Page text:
California Payday Loan Firm Pays Over $900,000 to Settle Lawsuit
Inside Subprime: March 7, 2019
By Aubrey Sitler
A California check-cashing servicer, title loan, and payday loan firm, paid over $900,000 in January to settle allegations of predatory practices. While they never publicly admitted to any wrongdoing, the settlement came in the face of claims that they steered customers into taking out high-interest loans in a way that curbed legal requirements, in addition to engaging in other illegal practices.
Payday loans in California are capped at $300 per loan, and California law imposes a maximum interest rate of 15% for any payday loans and between 20-30% for other loans totaling $2,499 or less. However, state examiners allege that between 2012 and 2017, the payday loan firm steered borrowers to take out loans of at least $2,500 to avoid those lower loan and payday loan rate caps.
The settlement resolves allegations pertaining to false advertising that failed to communicate to consumers a $2,501 minimum loan, as well as those that the company collected charges from consumers twice, deposited borrowers’ checks before the date they were supposed to (i.e., before the payday on which the customer was able to pay off the loan), and approved multiple loans at once per borrower.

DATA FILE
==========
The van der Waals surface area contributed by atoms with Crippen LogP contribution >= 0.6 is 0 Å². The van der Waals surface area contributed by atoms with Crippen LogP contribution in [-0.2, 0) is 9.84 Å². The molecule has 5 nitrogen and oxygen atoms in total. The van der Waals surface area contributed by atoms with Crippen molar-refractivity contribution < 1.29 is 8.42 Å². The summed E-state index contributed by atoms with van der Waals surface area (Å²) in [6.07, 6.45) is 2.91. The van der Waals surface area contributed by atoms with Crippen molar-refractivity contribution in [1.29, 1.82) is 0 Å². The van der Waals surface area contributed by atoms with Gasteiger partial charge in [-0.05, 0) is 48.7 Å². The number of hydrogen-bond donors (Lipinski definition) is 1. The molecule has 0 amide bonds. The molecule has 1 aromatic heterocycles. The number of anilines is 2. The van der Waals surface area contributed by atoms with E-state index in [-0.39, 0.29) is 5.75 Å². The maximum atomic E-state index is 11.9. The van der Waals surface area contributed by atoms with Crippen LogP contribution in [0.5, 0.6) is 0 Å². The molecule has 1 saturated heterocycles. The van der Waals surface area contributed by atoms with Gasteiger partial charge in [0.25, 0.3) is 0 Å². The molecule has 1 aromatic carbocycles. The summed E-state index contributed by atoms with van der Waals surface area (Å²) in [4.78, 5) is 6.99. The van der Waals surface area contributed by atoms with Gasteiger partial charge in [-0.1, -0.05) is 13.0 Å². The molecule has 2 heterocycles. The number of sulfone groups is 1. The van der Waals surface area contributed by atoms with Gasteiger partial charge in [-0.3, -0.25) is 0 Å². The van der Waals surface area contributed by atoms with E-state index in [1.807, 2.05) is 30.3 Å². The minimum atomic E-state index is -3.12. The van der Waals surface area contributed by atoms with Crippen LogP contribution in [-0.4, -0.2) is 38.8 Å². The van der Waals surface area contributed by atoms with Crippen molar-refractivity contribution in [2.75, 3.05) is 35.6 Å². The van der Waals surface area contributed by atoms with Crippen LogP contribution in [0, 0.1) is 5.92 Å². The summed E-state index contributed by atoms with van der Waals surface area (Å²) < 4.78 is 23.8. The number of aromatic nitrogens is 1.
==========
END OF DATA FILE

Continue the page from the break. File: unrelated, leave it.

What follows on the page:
$800,000 of the total amount paid will be refunded straight to consumers — including about $700,000 that will go to about 3,000 payday loan borrowers — while another $105,000 went toward penalties and other costs associated with a consent order with the California Department of Business Oversight. With the consent order, the payday loan firm must complete an audit of all current loans to determine where refunds are due. The company must report to the state on that audit within 30 days and refund customers within 90 days.
This settlement is part of a larger effort by the state-level Department of Business Oversight to reel in and censure predatory lending practices in California, all with the end game of protecting consumers. As Jan Lynn Owen, the commissioner of the Department, said to the LA Times: “Steering consumers into higher-cost loans to circumvent statutory interest rate caps is abusive… Consumers deserve protection and access to lending markets that are fair, transparent and comply with the law.” Since 2017, the Department has made similar settlements with four other payday loan firms allegedly pushing customers to take out loans over $2,500 to avoid interest and fee rate restrictions.
Even as the federal Consumer Financial Protection Bureau (CFPB) moves to lessen payday loan regulations by removing the ability-to-pay requirement, states are still permitted to enforce stricter rules and regulations. In 2018, the California legislature considered new laws that would crack down on predatory lending practices by imposing maximum interest rates on larger loans and on title loans, capping the number of loans an individual could have at one time, and extending the minimum length of payday loans. However, all of the proposed bills died in the legislature.
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